Retail investors have taken advantage of this situation to develop their own “meme squeeze” investment strategy, by galvanising the huge online investor community to force up the share prices of heavily shorted companies, triggering a short squeeze against hedge funds and further price gains. This has added a third unique ingredient to the traditional “short squeeze” strategy.

  1. The “meme squeeze” evolved from the dramatic rise of retail investors, fusing their traditional focus on small cap and growth stocks with an embrace of the online investor community. This saw the development of their own “meme squeeze” investment strategy which sees online interest focusing on buying a small cap stock with a large short-interest position, in the hope of driving a “short squeeze” and a big short-covering stock rally.

The Gamestop example

Where hedge fund complacency met the retail revolution

Video game retailer GameStop (GME) is the most famous example of this new investment strategy. The chain was well known by consumers, given its 5,500 retail stores across the malls and high streets of the US, Canada, Europe and Australia. But it was seeing increased competition as the industry transformed to an online ecommerce model. This made the company unprofitable between 2017–2020, and saw its share price fall to an April 2020 low of under $3 a share, down from over $25 a share only three years prior, and putting its market capitalisation well below $1 billion.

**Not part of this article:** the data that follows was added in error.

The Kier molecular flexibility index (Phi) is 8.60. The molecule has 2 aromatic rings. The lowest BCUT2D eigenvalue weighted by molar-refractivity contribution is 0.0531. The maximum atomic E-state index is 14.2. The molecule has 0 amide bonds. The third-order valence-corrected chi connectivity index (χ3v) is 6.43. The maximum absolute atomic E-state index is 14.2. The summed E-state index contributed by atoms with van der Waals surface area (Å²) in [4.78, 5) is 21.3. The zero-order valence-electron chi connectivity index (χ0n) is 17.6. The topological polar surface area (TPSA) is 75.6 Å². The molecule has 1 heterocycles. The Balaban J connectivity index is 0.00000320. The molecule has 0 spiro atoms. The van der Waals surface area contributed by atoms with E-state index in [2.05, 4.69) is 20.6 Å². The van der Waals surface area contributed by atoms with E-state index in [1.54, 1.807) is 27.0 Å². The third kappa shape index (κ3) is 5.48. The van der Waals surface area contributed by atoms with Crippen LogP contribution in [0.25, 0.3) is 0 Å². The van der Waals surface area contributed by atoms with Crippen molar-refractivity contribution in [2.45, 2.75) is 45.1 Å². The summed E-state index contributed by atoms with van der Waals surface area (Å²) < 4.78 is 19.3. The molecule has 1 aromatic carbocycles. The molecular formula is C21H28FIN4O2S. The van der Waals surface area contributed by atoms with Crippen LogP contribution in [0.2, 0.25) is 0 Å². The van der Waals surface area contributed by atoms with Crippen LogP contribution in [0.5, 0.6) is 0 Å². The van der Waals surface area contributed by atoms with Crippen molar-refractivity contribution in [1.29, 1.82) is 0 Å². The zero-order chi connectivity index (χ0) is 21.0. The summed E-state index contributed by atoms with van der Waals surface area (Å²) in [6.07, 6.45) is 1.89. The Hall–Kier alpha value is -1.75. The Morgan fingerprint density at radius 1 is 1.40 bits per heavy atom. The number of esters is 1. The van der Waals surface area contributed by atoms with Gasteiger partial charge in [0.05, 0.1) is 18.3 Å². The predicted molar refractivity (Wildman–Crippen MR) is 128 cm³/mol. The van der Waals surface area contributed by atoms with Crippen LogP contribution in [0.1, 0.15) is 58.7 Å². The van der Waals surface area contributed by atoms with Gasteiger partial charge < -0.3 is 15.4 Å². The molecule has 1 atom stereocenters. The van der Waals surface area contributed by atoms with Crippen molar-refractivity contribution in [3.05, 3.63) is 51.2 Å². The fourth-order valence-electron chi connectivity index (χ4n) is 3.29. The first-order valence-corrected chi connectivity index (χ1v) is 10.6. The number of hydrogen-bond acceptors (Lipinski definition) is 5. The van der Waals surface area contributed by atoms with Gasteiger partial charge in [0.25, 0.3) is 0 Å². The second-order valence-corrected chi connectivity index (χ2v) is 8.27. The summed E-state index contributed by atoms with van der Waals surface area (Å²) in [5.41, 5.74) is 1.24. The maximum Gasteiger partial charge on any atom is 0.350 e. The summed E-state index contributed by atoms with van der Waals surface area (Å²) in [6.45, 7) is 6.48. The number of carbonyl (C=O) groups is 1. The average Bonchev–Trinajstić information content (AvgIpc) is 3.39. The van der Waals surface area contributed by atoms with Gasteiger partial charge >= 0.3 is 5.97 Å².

With such a seemingly poor fundamental outlook, many hedge funds were positioned for the share price to keep falling. The size of these short positions was enormous, with the number of shorted shares famously more than all the company’s outstanding shares. The so-called “short interest ratio,” or shares shorted as a percent of total company shares, was over 100%. This huge short position was equal to over six days of GameStop total average daily trading volume. This is called the “days-to-cover” ratio. The size of this position was unprecedented and reflected hedge funds’ complacency that nothing would stop the share price continuing to fall.